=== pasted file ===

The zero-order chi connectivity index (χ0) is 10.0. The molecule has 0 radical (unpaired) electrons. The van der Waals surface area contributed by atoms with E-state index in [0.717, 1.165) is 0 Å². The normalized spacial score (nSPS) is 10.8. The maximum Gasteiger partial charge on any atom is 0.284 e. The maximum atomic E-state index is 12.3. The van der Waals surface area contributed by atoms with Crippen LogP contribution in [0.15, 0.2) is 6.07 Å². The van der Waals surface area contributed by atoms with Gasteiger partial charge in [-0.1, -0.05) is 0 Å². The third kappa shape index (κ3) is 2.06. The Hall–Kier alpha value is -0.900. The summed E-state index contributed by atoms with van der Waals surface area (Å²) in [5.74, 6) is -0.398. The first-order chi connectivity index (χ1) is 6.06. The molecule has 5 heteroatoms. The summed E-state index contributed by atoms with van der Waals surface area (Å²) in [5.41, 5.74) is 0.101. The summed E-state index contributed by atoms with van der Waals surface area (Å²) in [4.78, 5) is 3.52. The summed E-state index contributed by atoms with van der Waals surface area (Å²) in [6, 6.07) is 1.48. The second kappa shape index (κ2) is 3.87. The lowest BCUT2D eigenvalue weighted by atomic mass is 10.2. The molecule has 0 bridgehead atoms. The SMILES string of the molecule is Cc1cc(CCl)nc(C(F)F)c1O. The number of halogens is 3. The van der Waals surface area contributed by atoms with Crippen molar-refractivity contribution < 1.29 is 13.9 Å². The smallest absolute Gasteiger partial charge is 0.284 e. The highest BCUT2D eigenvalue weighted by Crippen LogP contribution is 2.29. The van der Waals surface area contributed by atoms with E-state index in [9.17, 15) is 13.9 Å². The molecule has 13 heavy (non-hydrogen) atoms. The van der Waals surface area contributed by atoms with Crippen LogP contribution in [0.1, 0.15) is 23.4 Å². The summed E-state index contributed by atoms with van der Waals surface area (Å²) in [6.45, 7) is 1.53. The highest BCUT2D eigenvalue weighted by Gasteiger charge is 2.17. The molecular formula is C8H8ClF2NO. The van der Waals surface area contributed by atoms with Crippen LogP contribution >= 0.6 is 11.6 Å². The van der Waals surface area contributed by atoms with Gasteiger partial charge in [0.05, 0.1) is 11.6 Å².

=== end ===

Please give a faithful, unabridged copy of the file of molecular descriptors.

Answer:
The zero-order chi connectivity index (χ0) is 10.0. The molecule has 0 radical (unpaired) electrons. The van der Waals surface area contributed by atoms with E-state index in [0.717, 1.165) is 0 Å². The normalized spacial score (nSPS) is 10.8. The maximum Gasteiger partial charge on any atom is 0.284 e. The maximum atomic E-state index is 12.3. The van der Waals surface area contributed by atoms with Crippen LogP contribution in [0.15, 0.2) is 6.07 Å². The van der Waals surface area contributed by atoms with Gasteiger partial charge in [-0.1, -0.05) is 0 Å². The third kappa shape index (κ3) is 2.06. The Hall–Kier alpha value is -0.900. The summed E-state index contributed by atoms with van der Waals surface area (Å²) in [5.74, 6) is -0.398. The first-order chi connectivity index (χ1) is 6.06. The molecule has 5 heteroatoms. The summed E-state index contributed by atoms with van der Waals surface area (Å²) in [5.41, 5.74) is 0.101. The summed E-state index contributed by atoms with van der Waals surface area (Å²) in [4.78, 5) is 3.52. The summed E-state index contributed by atoms with van der Waals surface area (Å²) in [6, 6.07) is 1.48. The second kappa shape index (κ2) is 3.87. The lowest BCUT2D eigenvalue weighted by atomic mass is 10.2. The molecule has 0 bridgehead atoms. The SMILES string of the molecule is Cc1cc(CCl)nc(C(F)F)c1O. The number of halogens is 3. The van der Waals surface area contributed by atoms with Crippen molar-refractivity contribution < 1.29 is 13.9 Å². The smallest absolute Gasteiger partial charge is 0.284 e. The highest BCUT2D eigenvalue weighted by Crippen LogP contribution is 2.29. The van der Waals surface area contributed by atoms with E-state index in [9.17, 15) is 13.9 Å². The molecule has 13 heavy (non-hydrogen) atoms. The van der Waals surface area contributed by atoms with Crippen LogP contribution in [0.1, 0.15) is 23.4 Å². The summed E-state index contributed by atoms with van der Waals surface area (Å²) in [6.45, 7) is 1.53. The highest BCUT2D eigenvalue weighted by Gasteiger charge is 2.17. The molecular formula is C8H8ClF2NO. The van der Waals surface area contributed by atoms with Crippen LogP contribution >= 0.6 is 11.6 Å². The van der Waals surface area contributed by atoms with Gasteiger partial charge in [0.05, 0.1) is 11.6 Å².